New York Mayor Rudi Giuliani famously applied the Broken Windows Theory to New York City during the 1990’s, strictly enforcing laws against petty crimes such as subway jumping and vandalism. He also authorized the controversial “Stop and Frisk” policy, which allows police to stop pedestrians and frisk them for weapons. During the 1990’s, New York’s violent crime rate dropped 51% and homicides dropped 72%. (New York City had just 414 murders in 2012, despite having a population more than three times that of Chicago and twelve times that of Detroit.)
These statistics do not mean that people like Derrick Rose do not have a point. But the hopelessness and frustration Rose describes comes from something more complicated than just a lack of money. How did Rose himself escape? Certainly, it was his phenomenal basketball talent that eventually allowed him to become a millionaire. But how was he able to cultivate that talent instead of falling prey to the gang violence that claimed so many lives in his neighborhood?
"My mom would walk down the street and drag us home if she heard we were getting into trouble," Rose explained to Sports Illustrated. "Even the drug dealers, when they saw her coming, would stop dealing and tell her where we were." It is ultimately parents who have the most power to rescue the next generation of African American men from the fate of becoming either murderers or murder victims.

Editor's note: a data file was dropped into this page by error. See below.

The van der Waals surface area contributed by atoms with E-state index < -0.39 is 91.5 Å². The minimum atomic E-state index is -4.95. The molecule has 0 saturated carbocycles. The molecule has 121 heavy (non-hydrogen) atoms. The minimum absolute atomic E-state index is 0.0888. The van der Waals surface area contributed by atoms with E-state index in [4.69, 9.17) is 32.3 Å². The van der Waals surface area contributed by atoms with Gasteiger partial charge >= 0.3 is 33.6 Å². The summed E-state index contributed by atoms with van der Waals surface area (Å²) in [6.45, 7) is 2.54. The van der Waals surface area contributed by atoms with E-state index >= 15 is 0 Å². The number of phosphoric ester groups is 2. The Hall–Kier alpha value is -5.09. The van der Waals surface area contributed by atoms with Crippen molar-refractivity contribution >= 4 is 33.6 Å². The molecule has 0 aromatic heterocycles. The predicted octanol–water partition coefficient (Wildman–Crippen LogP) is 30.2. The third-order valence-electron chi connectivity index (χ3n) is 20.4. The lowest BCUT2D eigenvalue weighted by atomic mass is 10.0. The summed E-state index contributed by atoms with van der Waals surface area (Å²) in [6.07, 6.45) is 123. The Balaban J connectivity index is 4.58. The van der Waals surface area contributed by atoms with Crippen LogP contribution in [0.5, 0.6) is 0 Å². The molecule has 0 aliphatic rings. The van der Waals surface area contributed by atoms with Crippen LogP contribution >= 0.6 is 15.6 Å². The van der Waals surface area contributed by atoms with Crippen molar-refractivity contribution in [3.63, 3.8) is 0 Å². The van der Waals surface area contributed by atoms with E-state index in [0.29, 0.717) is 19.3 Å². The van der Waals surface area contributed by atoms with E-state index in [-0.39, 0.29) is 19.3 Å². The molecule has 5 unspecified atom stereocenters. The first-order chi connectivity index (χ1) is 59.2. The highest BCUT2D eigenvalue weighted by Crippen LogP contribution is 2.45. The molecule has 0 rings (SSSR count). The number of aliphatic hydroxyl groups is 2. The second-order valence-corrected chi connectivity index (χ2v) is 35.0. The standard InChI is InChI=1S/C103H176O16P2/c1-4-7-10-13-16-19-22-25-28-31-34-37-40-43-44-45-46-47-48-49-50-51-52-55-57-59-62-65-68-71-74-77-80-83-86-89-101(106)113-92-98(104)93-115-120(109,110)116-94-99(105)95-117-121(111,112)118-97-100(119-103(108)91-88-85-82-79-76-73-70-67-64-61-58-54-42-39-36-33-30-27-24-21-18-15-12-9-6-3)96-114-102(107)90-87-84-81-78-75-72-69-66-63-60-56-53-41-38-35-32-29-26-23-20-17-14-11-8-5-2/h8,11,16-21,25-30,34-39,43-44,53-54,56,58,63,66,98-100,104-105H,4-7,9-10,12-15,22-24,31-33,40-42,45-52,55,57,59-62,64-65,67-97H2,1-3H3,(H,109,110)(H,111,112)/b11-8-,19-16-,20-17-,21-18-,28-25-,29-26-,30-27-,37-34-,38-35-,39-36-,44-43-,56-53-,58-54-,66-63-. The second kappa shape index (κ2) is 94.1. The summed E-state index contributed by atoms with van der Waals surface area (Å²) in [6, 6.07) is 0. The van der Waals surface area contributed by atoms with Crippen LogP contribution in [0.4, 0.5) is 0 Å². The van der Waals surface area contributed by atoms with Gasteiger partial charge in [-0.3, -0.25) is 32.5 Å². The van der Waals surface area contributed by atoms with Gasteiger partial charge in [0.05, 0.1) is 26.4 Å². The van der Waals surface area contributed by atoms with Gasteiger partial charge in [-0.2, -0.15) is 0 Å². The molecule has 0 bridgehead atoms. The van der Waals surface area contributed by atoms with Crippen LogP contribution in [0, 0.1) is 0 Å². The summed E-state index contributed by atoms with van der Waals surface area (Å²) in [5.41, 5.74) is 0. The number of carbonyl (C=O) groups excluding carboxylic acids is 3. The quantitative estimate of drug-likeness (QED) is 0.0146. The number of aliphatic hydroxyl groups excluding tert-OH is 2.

Jordan Davis’s father, Ron Davis, expressed his anguish and confusion over his son’s murder to Good Morning America’s Robin Roberts. “Just think about how a person like Michael Dunn would be so callous as to just disregard the life of Jordan Davis,” the elder Davis said. “You know, just throw it away like it was nothing.” Although the question of the value of Jordan Davis’ life seems particularly loaded because his murderer is white, Ron Davis’ words could easily be asked of any blacks who murder other blacks.
Only when we learn to value life—our own and the lives of others—will we cease to throw it away so carelessly. Take it upon yourself to mentor someone who needs to see life and all of its value and make a difference in tomorrow’s statistics.
Bishop Harry Jackson is chairman of the High Impact Leadership Coalition and senior pastor of Hope Christian Church in Beltsville, MD, and co-authored, Personal Faith, Public Policy [FrontLine; March 2008] with Tony Perkins, president of the Family Research Council.
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